A web app has a web page used for administrative tasks (e.g. maintain database)
Obviously, not everybody is allowed to use it.
As such, a special user can have the “Admin” role, and only that user would be allowed to access it.

Can I get the role for modifying your silly blogs?
Other very special users can have the role of getting on my nerves
Oh, cool, I like this role

In our App Router configuration, we add one more property: the “scope”
As value, usually an existing role must be entered.
But for our first silly example, it is enough to just enter a fantasy role
Can I suggest “dragonHunter” ?
No.
Please use the following config:

{
  "welcomeFile": "AppRouterHome.html",
  "authenticationMethod": "route",
  "routes": [
    {
      "authenticationType": "xsuaa",
      "scope": [ "$XSAPPNAME.homepageAccessScope" ],
      "source": "^/take-me/to-sap/(.*)$",
      "target": "$1",
      "destination": "env_destination_saphome"
    }
  ]
}

We can see that the route requires a scope which doesn’t exist in our identity zone (subaccount).
After deploy, we open our homepage, click the hyperlink.
The login-screen is presented
There, we enter our valid user credentials
Afterwards, the result is:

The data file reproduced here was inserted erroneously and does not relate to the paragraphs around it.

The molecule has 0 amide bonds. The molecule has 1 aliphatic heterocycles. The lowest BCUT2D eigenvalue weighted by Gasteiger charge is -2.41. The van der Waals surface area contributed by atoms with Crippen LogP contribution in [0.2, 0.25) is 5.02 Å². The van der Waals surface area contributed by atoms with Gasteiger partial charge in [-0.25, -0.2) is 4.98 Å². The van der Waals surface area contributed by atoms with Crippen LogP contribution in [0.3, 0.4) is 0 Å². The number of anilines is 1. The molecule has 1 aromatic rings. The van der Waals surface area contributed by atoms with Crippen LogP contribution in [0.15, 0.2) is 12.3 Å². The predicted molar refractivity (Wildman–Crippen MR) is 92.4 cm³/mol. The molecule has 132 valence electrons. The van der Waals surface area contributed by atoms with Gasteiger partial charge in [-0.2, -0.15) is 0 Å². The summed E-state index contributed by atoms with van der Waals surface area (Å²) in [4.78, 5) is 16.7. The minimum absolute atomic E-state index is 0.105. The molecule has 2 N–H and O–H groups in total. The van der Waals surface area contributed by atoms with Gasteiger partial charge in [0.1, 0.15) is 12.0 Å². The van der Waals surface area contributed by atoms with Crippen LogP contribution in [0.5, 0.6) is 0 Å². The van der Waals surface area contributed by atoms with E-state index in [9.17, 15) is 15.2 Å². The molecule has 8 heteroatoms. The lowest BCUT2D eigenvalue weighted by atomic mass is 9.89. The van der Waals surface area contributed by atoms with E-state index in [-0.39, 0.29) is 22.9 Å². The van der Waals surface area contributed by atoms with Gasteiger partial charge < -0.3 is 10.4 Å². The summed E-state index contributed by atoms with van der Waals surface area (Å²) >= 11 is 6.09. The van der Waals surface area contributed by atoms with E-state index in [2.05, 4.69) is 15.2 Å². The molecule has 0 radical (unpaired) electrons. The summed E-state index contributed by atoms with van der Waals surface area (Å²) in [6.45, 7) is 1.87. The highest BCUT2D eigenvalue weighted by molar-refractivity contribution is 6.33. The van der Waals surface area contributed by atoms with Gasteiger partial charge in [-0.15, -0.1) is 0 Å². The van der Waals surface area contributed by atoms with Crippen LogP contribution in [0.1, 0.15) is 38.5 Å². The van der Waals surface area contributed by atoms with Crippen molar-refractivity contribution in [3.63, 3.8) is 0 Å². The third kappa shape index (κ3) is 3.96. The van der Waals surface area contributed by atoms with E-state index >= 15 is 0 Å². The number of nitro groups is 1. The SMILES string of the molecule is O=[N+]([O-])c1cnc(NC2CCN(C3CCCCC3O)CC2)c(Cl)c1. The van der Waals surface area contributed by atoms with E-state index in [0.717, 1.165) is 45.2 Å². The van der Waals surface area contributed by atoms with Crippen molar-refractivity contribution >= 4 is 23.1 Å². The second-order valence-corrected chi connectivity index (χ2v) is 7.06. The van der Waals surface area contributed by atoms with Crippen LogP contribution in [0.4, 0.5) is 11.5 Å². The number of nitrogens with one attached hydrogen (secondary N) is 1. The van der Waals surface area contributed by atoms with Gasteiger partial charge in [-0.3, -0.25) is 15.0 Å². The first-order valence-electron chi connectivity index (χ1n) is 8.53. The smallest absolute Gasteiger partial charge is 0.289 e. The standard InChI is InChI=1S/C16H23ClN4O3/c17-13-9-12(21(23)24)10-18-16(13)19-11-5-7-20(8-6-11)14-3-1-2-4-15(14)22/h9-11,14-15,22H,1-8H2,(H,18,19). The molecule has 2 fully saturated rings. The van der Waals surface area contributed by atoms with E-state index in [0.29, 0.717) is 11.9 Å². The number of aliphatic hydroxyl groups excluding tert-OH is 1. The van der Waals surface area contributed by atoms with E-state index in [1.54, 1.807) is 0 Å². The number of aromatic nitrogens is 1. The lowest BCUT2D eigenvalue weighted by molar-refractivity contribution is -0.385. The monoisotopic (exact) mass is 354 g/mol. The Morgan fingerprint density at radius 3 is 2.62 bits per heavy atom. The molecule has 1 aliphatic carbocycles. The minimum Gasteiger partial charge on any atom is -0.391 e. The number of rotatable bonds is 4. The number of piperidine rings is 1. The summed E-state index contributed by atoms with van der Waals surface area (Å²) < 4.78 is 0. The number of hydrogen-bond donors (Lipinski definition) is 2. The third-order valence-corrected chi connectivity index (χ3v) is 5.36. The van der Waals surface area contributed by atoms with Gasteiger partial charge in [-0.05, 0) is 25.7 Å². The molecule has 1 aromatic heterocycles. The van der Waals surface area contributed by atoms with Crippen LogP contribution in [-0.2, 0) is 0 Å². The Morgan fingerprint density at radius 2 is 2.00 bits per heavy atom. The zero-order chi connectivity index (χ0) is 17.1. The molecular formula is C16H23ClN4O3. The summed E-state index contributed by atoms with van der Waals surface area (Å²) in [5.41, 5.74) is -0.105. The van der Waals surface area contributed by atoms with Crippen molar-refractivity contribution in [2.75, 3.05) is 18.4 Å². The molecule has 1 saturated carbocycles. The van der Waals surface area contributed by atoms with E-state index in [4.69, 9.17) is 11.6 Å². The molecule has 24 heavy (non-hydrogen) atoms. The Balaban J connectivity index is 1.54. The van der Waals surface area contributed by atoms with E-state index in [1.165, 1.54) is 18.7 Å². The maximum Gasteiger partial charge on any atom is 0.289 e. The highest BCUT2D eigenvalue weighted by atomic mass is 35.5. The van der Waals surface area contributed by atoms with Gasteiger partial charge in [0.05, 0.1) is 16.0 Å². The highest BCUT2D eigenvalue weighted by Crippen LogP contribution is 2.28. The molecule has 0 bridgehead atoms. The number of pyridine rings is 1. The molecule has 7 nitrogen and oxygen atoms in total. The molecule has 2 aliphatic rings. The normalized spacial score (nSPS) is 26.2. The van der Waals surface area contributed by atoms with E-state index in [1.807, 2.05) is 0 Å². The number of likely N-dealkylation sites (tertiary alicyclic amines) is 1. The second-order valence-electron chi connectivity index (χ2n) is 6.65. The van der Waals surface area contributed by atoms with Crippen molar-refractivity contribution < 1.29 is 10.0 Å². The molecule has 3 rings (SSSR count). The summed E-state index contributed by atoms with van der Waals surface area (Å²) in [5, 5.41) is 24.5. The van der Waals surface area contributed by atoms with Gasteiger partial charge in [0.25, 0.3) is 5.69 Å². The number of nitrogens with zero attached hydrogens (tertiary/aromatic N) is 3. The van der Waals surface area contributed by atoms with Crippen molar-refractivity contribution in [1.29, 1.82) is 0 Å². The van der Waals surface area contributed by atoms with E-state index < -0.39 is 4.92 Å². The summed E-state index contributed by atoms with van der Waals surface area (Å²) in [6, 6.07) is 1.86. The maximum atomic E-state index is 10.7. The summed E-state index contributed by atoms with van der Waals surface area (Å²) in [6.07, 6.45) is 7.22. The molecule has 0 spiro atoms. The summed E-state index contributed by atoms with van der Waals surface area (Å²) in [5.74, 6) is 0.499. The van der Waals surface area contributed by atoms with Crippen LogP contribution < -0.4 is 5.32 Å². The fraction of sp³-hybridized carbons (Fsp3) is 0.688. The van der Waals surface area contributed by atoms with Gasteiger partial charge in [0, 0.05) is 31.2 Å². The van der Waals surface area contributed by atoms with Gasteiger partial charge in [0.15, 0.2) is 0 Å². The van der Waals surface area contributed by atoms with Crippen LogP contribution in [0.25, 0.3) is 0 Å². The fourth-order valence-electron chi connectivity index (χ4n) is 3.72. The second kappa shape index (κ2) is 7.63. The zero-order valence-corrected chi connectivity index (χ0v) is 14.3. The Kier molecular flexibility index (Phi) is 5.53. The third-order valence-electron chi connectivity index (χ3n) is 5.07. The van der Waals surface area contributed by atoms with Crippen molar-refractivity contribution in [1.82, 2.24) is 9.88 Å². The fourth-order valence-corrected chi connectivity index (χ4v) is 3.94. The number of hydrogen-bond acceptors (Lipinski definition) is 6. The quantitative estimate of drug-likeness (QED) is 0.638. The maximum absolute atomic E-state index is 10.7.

“Forbidden”
That’s expected, because our user doesn’t have such role
I hate forbidden
OK, calm down and continue reading

Learning 7: assign required authorization to our user

This learning is optional
Aha: because the others were so mandatory?
This learning is even more optional
Is it  interesting?
No but you’ll get into the “forbidden” space…
Great, THAT’S what I want
OK, but you need patience
I don’t like patience
sigh…

What we learn in this chapter is nothing than configure the security setup, with the goal of enabling our user to pass the authorization check of our App Router configuration.

Remember:
1 Our first restriction was to add authentication check
The check is done by the App Router and XSUAA
-> we could pass this hurdle by entering user credentials of our Trial account user
This user does obviously exist in the Identity provider which is assigned to our Trial Account
As such, we didn’t need to create a user etc

2 Second restriction: add authorization check
This check is also done by the App Router and XSUAA
-> to overcome this hurdle we need to do 2 steps: